Offering Legal Representation & Counsel
Transfers of Interests in Real Property
Most people are likely familiar with buying and selling real estate, particularly residences (single family, condominiums, mobile homes). Residential transactions are usually relatively simple and, in Florida, most use the FAR-BAR standard purchase and sale contract form, which describes the property, specifies deposits and price, inspection and closing provisions, who incurs costs for such things, among others.
Despite the apparent simplicity, however, these contracts contain provisions that both the buyer and seller should thoroughly understand before signing. Provisions such as inspection and repair, title defects, land survey issues, responsibilities after closing and closing costs can impact each party’s role in the performance of the contract. The property may also be subject to regulations and fees from community association documents for condominiums, homeowner associations, mobile home parks and entities unique to Florida, Community Development Districts (CDD’s). You should thoroughly understand these documents prior to signing a contract or closing so that you can enjoy the property in the way you had planned. Let James A. Harrison, P.L. assist you in preparing or reviewing these contracts and related documents to make sure you understand all provisions and their impact on the transaction before your deposit becomes at risk.
Other transfers, such as commercial properties, while similar, require more complicated contract forms and, as sophisticated business entities know, are generally individually drafted. In these situations, the inspection aspects can be much more complicated in that they can include survey and environmental inspections for wetlands and contamination, as well as current allowable land uses under governmental comprehensive plan and zoning designations to assure that the proposed use is currently allowed or if such designations need to be changed, as discussed more in detail below. If you are contemplating purchasing commercial property in Florida and need representation in the transaction, please contact us.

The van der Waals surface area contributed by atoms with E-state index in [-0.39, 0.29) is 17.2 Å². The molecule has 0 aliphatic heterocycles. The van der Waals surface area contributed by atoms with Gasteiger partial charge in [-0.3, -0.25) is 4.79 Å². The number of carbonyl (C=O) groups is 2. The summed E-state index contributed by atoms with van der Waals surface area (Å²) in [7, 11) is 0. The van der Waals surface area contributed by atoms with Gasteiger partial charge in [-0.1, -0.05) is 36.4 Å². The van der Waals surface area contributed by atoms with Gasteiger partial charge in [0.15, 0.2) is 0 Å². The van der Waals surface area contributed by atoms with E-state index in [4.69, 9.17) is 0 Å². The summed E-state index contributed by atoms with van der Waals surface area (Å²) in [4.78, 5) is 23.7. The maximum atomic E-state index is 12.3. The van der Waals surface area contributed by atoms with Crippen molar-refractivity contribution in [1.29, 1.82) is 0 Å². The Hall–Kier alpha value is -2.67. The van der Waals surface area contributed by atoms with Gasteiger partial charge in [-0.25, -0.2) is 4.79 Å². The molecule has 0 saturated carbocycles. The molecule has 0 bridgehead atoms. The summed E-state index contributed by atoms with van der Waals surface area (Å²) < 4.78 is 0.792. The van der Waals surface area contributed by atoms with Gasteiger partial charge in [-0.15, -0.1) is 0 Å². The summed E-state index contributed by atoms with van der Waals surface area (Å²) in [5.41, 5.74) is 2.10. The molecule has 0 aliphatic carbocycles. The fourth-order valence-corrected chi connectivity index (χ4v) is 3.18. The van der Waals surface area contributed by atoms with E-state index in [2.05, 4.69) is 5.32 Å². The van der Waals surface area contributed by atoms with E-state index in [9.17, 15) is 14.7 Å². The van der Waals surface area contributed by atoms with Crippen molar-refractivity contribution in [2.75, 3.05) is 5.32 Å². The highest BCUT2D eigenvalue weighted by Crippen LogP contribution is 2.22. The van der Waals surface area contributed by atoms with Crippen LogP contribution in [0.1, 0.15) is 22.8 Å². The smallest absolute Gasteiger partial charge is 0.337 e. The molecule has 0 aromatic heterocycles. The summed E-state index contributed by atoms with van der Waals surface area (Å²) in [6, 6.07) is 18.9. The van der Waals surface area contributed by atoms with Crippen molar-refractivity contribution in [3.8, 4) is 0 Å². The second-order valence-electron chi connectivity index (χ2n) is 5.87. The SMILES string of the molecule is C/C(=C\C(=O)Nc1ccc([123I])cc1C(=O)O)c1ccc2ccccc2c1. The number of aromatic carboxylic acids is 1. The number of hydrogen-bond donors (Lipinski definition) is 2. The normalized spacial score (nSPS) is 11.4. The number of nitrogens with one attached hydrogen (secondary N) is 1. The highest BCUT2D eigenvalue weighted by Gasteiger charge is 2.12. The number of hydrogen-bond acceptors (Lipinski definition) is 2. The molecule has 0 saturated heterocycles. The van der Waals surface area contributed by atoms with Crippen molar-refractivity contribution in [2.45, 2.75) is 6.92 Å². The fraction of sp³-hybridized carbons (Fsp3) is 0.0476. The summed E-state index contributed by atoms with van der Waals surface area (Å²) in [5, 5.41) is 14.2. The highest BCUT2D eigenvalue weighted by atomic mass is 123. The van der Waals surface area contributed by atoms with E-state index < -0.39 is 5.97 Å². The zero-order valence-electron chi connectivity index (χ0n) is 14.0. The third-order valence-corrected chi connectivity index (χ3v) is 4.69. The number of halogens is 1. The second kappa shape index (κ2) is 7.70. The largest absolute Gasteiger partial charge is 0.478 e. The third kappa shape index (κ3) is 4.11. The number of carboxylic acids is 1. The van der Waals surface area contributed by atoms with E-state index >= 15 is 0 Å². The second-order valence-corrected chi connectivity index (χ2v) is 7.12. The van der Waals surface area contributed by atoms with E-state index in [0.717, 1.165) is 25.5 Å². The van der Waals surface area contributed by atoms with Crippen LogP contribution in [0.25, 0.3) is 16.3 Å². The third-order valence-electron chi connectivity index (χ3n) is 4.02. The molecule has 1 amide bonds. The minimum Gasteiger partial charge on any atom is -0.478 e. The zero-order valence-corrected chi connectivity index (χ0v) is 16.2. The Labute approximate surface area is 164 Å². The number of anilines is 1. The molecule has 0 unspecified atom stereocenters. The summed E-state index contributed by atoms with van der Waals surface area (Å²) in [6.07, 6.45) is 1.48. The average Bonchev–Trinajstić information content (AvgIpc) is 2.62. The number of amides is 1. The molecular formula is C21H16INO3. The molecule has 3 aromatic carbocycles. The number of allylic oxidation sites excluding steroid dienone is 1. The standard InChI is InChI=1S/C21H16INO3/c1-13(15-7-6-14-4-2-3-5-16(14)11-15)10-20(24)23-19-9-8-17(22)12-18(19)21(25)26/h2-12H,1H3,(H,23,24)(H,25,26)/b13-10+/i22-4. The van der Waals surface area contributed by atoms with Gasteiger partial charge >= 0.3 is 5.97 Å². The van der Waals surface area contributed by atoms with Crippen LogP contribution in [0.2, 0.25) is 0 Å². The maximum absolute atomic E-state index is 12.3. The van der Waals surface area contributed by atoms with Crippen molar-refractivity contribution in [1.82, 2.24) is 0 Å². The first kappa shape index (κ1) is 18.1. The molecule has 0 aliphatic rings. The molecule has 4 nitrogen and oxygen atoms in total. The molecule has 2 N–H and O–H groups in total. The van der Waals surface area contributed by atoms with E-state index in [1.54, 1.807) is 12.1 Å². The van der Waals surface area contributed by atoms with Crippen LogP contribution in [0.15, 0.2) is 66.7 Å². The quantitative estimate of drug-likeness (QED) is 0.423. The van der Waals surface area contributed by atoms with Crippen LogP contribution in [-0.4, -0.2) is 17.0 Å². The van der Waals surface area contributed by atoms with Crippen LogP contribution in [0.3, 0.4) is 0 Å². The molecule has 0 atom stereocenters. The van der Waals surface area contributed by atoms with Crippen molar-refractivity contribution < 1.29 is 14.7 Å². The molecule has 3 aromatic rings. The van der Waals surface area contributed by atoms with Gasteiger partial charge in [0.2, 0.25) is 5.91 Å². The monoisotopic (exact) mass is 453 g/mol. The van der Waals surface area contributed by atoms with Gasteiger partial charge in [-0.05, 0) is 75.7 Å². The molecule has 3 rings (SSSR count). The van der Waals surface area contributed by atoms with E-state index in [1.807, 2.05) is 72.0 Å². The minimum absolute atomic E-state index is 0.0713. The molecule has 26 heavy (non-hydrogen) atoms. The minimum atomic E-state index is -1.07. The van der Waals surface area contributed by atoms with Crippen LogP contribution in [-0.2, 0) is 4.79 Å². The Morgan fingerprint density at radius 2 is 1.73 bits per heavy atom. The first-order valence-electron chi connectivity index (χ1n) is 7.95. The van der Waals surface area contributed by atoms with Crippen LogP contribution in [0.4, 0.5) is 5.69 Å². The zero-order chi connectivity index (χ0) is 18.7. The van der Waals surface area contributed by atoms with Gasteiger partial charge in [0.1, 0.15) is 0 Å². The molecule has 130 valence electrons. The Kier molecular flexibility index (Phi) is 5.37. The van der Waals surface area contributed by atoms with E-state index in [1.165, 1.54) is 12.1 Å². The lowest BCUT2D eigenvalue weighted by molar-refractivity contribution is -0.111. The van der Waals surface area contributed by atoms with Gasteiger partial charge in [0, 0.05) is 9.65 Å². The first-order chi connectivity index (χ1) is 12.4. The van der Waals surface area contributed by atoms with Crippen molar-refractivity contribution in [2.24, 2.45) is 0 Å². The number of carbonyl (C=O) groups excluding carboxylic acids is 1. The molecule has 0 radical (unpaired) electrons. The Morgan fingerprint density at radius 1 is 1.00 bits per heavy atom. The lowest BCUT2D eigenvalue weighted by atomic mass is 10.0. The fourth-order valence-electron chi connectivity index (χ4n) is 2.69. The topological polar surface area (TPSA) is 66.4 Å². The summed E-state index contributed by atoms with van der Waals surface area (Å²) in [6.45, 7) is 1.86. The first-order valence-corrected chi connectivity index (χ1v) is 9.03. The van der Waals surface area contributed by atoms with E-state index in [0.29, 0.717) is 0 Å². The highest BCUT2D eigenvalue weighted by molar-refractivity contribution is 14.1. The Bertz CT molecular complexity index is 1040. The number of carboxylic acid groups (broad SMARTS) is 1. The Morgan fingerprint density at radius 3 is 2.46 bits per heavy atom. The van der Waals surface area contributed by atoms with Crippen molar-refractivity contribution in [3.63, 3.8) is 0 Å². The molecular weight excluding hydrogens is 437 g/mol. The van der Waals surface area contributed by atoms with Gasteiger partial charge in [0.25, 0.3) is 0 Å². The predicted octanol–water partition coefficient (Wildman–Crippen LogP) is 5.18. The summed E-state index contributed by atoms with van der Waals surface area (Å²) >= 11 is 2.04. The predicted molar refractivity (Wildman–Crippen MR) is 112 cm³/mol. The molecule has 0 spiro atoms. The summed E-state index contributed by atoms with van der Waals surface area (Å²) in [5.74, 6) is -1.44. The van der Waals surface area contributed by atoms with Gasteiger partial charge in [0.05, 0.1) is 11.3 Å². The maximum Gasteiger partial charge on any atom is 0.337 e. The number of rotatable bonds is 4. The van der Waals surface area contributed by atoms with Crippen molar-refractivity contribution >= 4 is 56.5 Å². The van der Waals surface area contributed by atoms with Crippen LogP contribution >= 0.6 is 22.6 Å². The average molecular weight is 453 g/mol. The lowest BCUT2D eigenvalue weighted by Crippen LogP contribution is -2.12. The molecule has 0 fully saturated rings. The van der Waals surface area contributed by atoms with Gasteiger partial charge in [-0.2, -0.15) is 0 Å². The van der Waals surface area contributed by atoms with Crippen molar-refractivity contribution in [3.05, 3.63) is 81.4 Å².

Still other types of transactions and issues regarding property transfers exist. You may be interested in leasing residential or commercial property or you have a dispute with your neighbor over property line location or fence, or unauthorized use of your property. In such events, James A. Harrison, P.L. can assist with preparation or review of a lease or the resolution of property line encroachments or other disputes. Such disputes can often be resolved through analyzing the historical conveyances of the subject property or through the purchase and sale of an easement without the need for costly litigation. If you encounter such a situation, do not hesitate to contact us.
Lastly, different property transfers use different deed types depending on whether the seller will warrant that he or she owns the property at the time of sale and will defend against adverse title claims. These include warranty deeds, quit claim deeds and special warranty deeds. Make sure you understand the implications of your deed before signing or accepting it by consulting us.
Property Development and Use; Restrictions